Pitching boomers housing that is green as their hair goes gray
By Stephanie I. Cohen
Last update: 3:33 p.m. EST Feb. 24, 2008
PRINCETON, N.J. (MarketWatch) -- Shea Homes, one of the nation's largest home builders, believes baby boomers are looking for communities that make an environmental difference.
This month, Shea announced the opening of Victoria Gardens, an "active lifestyle," or retirement, development in Florida sandwiched between Orlando and Daytona Beach. The homes were advertised as having a carbon footprint that is 20% to 30% less than that of a "typical household."
Billed as eco-friendly and energy-wise, the homes feature solar attic fans, green-fiber recycled insulation, motion-sensor triggered lighting, energy-efficient windows and appliances, and garages outfitted with electric-vehicle charging stations. Shea says it has focused on small, incremental green features that will collective add up to energy savings.
Housing developments that target baby boomers may be the next big push for the green housing market and statistics indicate this could be a good marriage. "There is no doubt that the green trend is going to accelerate more and more," said Rick Andreen, president of Shea Homes Active Lifestyle Communities division, in a recent interview.
Victoria Gardens marks Shea's debut in the Florida retirement market though the company is building similar homes in northern and southern California, Arizona, and Washington. The energy-efficient features are considered standard in these homes.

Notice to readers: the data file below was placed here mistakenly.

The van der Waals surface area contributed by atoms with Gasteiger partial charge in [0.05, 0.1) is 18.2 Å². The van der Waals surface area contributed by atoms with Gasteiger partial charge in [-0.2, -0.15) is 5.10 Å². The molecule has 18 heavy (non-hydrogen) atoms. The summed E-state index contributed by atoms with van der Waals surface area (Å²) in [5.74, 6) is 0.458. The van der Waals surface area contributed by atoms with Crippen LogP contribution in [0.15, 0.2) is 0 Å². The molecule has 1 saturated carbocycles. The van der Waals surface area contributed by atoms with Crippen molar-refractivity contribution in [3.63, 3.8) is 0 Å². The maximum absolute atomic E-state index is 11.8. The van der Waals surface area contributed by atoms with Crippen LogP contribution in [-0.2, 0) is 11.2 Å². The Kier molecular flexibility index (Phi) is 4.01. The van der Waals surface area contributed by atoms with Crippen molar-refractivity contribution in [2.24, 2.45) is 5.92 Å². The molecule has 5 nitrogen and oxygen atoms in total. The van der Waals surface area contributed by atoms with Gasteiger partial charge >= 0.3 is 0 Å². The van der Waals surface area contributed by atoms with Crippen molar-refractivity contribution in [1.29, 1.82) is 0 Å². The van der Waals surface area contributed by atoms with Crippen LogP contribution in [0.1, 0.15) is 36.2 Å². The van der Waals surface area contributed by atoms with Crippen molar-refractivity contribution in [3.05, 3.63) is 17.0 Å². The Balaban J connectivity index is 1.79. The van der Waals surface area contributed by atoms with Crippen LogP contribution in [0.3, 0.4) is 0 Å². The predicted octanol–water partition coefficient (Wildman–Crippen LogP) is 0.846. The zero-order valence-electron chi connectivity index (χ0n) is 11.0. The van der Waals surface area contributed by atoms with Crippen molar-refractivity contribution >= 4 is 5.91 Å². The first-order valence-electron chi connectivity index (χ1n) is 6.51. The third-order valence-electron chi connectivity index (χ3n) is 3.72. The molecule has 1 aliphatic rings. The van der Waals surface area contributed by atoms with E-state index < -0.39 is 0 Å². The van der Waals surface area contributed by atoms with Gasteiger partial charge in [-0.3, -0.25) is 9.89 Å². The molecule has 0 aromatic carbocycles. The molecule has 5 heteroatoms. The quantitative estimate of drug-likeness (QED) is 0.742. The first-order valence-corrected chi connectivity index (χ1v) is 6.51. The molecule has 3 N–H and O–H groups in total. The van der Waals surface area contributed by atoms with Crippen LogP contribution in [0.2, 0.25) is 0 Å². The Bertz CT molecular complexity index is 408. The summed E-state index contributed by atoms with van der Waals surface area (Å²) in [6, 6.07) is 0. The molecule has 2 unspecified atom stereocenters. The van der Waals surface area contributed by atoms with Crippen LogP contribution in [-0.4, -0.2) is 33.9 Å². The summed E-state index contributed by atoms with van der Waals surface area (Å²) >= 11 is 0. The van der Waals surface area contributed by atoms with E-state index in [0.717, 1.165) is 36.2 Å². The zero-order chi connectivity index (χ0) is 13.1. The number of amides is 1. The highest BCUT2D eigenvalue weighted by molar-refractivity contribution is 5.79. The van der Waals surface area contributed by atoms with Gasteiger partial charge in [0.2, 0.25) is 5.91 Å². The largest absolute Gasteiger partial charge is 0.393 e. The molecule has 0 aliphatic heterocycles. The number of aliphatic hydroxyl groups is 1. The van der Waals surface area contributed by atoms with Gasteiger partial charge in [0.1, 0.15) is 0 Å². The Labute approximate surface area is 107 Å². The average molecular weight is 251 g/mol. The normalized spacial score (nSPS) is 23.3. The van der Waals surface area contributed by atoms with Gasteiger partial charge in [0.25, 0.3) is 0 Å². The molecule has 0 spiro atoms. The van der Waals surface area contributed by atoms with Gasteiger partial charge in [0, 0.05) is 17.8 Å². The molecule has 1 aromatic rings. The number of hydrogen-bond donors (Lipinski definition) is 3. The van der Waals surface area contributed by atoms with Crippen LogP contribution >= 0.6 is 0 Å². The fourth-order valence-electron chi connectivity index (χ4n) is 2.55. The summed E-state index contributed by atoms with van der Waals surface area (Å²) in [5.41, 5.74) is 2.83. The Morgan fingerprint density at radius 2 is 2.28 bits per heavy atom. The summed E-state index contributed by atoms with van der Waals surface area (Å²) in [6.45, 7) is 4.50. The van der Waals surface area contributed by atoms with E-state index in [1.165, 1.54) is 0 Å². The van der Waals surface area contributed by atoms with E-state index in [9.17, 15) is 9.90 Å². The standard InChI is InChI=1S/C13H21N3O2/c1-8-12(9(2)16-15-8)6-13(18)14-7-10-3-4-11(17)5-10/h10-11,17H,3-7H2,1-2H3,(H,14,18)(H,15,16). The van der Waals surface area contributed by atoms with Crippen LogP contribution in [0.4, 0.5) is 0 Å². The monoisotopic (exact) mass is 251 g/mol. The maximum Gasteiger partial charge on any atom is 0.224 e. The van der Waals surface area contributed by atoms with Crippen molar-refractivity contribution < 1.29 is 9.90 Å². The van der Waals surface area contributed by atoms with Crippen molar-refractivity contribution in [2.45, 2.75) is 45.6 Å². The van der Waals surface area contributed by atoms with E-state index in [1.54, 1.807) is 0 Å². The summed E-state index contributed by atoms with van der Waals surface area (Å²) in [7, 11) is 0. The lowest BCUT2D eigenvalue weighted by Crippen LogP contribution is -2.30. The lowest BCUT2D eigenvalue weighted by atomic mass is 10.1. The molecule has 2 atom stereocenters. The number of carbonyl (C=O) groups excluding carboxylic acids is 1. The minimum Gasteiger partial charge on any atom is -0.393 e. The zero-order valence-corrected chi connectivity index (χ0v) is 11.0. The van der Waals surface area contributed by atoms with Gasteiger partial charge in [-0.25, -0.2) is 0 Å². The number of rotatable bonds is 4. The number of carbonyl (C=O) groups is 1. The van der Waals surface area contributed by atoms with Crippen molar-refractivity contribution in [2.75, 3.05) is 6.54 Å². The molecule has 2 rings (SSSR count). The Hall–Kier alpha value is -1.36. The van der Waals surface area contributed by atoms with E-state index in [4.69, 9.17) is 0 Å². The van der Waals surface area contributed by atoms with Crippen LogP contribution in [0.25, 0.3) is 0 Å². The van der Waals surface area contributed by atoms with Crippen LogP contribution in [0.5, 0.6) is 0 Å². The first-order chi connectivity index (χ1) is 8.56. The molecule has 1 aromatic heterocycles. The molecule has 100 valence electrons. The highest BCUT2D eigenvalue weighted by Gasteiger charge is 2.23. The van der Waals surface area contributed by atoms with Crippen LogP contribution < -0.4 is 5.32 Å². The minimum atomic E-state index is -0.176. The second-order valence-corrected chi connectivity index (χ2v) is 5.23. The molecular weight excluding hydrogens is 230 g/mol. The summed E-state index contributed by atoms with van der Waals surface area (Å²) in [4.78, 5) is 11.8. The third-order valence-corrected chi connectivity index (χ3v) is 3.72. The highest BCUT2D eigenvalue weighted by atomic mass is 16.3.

Other retirement communities from Texas to Maine are taking similar steps and adding green features to existing homes. An Army retirement community in San Antonio recently announced plans to install solar hot water systems in the community's 180 homes. Sea Coast Management Company, which manages retirement communities in Maine, is offering existing residents incentives to install solar hot water heaters and offering a Toyota Prius and/or a free solar hot water system to new customers purchasing a home.
Baby boomers, born between 1946 and 1964, grew up alongside the environmental movement of the 1960s and '70s. "These guys were at Woodstock," said Matthew Kahn, a professor at UCLA's Institute of the Environment. "This is the birth cohort that was at the environmental movement's summer of love."
In 2005, the U.S. Census Bureau estimated there were approximately 78.2 million baby boomers in America. A December 2007 survey by AARP found that roughly half of all boomers see themselves as environmental stewards, or "green boomers."
Besides being a large swath of the population, boomers are overwhelmingly homeowners. Boomers are also far more affluent than earlier generations of retirees, making it more likely that they will consider paying a premium for environmentally friendly housing features.
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